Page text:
Law firm Allen & Gledhill gives $1m to NUS and SMU to support legal education
Leading law firm Allen & Gledhill has given $1 million to two local universities to support legal education.
To mark its 120th anniversary, the firm pledged $500,000 each to the National University of Singapore’s (NUS) law faculty and the Yong Pung How School of Law of the Singapore Management University (SMU).
The donation, which was made at an anniversary dinner event in October, will go towards supporting scholarships and academic programmes from 2023 to 2027.
This is not the first time the law firm has given towards legal education. It previously made two donations, of $150,000 and $250,000 respectively, to NUS law school at its 100th and 110th anniversaries.
In a statement, Allen & Gledhill’s managing partner Jerry Koh said: “As a law firm, we have legal education as an important focus of our giving programme.
“We have benefited greatly from the rule of law and a very developed practice of law in Singapore, and we are committed to supporting our young minds and future lawyers obtain a sound foundation in law and legal principles at our outstanding law schools.”
Allen & Gledhill was founded in 1902 and is one of the leading and largest full-service law firms in South-east Asia, with more than 600 lawyers.
Professor Simon Chesterman, dean of NUS Law, said: “We are deeply grateful that this important anniversary is being used to reaffirm the firm’s commitment to legal education and future generations of lawyers.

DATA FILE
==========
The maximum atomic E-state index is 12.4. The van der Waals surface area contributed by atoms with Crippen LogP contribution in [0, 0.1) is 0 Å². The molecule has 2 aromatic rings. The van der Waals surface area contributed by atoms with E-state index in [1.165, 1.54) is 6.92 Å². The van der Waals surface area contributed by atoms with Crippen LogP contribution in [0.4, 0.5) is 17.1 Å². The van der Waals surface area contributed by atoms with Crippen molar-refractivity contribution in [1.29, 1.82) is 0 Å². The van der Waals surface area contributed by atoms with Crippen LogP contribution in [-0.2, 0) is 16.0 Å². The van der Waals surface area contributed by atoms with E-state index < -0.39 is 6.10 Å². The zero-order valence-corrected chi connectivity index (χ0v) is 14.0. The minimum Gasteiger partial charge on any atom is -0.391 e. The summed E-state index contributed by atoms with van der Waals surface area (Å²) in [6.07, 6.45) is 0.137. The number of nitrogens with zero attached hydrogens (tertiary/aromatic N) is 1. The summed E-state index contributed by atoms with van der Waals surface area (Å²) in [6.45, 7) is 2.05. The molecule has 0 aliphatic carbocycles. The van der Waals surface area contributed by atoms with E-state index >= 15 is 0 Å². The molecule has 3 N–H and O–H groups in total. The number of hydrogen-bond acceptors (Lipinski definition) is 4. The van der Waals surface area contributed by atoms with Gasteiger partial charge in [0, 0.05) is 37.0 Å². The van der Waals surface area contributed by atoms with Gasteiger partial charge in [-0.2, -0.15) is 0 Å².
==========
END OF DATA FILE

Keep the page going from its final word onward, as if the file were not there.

“This gift will make our efforts to recruit diverse and talented students far easier, as well as ensuring that our graduates are able to see that the profession supports and nurtures its own.”
Professor Lee Pey Woan, dean of SMU’s law school, said it will work closely with Allen & Gledhill to ensure its gift is fully invested in supporting students and advancing legal research and education.
To mark its anniversary, Allen & Gledhill also launched an initiative under which its lawyers get to give back to the community.
Starting next year, its lawyers are strongly encouraged to spend at least 24 hours volunteering and being involved in pro bono work. This includes in criminal and family law matters.
Amid the Covid-19 pandemic, more than 100 lawyers from the firm were involved in pro bono matters, completing nearly 10,000 hours of pro bono work in 2020 and 2021.
Mr Joshua Foo, 28, who had previously received a scholarship from Allen & Gledhill in his third year of law school at NUS, said it helped to cover a substantial amount of his tuition fees.
“While we were not in a very dire situation, it really alleviated a big financial burden off the family,” he said.
Mr Foo, who is now an associate in Allen & Gledhill’s litigation and dispute resolution department, said he returned to work in the firm despite not having a bond for several reasons, including the mentorship he has received over the years.
“There are many learning opportunities as the department covers a wide variety of legal work, from criminal to commercial matters.”